Pelham students celebrate 100 days of school
Published 10:56 am Monday, February 1, 2016
By JESSA PEASE / Staff Writer
PELHAM— Towers made with 100 marshmallows and toothpicks, shapes crafted from 100 strips of paper and buildings constructed out of 100 cups were just some of the projects filling the classrooms of Valley Intermediate School Jan. 27.
Although Valley Elementary School celebrates 100 days at school every year, this was VIS’s first year participating.
“It was neat for (the students) to see everybody was getting to participate in the same activities,” said Maria Thomas, a third grade teacher. “Getting to enjoy the 100 days in a way they didn’t really know they were learning (was fun).”
Thomas said the teachers tried to incorporate learning into the celebration of 100 days through STEM standards. She said the students creatively explored without having to be directed.
They were given 100 items, such as marshmallows, cups, toothpicks and more, and Thomas said the students had to build structures using all the materials.
After predicting how far they’d get by hopping or walking 100 steps down the hallway, Thomas said the students would test their predictions.
“It’s getting them to think outside, which a lot of times you aren’t able to,” Thomas said. “(They get the) opportunity to explore and create without being directed.”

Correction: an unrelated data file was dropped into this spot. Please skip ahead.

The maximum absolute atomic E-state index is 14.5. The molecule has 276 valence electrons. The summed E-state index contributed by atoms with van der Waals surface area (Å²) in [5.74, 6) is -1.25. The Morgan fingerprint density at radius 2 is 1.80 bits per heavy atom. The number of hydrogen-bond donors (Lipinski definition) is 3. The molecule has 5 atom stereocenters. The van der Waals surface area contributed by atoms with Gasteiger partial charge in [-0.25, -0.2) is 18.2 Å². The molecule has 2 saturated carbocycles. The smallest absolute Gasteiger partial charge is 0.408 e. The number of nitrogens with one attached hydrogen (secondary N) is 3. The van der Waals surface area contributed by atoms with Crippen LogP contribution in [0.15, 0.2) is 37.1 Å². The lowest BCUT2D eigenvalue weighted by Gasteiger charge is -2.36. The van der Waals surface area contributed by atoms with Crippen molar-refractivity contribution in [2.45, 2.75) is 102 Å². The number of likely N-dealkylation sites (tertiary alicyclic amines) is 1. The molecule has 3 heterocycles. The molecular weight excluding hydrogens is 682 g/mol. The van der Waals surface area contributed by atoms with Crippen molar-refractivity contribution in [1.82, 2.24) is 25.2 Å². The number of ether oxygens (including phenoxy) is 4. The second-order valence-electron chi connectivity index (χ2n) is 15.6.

Being an intermediate school, Thomas said it isn’t typical for them to celebrate 100 days. It’s usually an elementary school event. With the system moving into two K5 schools next year, Thomas said they wanted to bridge that gap.
At Valley Elementary, each grade has a goal to bring in 100 items to donate to Oak Mountain Missions, according to counselor Kay McRae. Each classroom counted the items brought in and tallied them on charts in the hallway.
Kindergarteners brought in toothpaste and toothbrushes, first-graders brought in bath soap and deodorant and second-graders brought in shampoo and conditioner.
McRae said the school collected more than 1,000 items. One student even brought in 100 toothbrushes and 100 tubes of toothpaste by himself, according to McRae.
“It really ties in well with the standards we are teaching,” McRae said. “We enjoy doing it and helping our community.”
Once the two schools combine to form kindergarten through fifth grade elementary schools, Thomas said she hopes they continue the 100-day celebrations.
“They enjoyed being able to do all these things,” Thomas said. “It allowed for us to see the kids in a different environment from the things they do in a normal day.”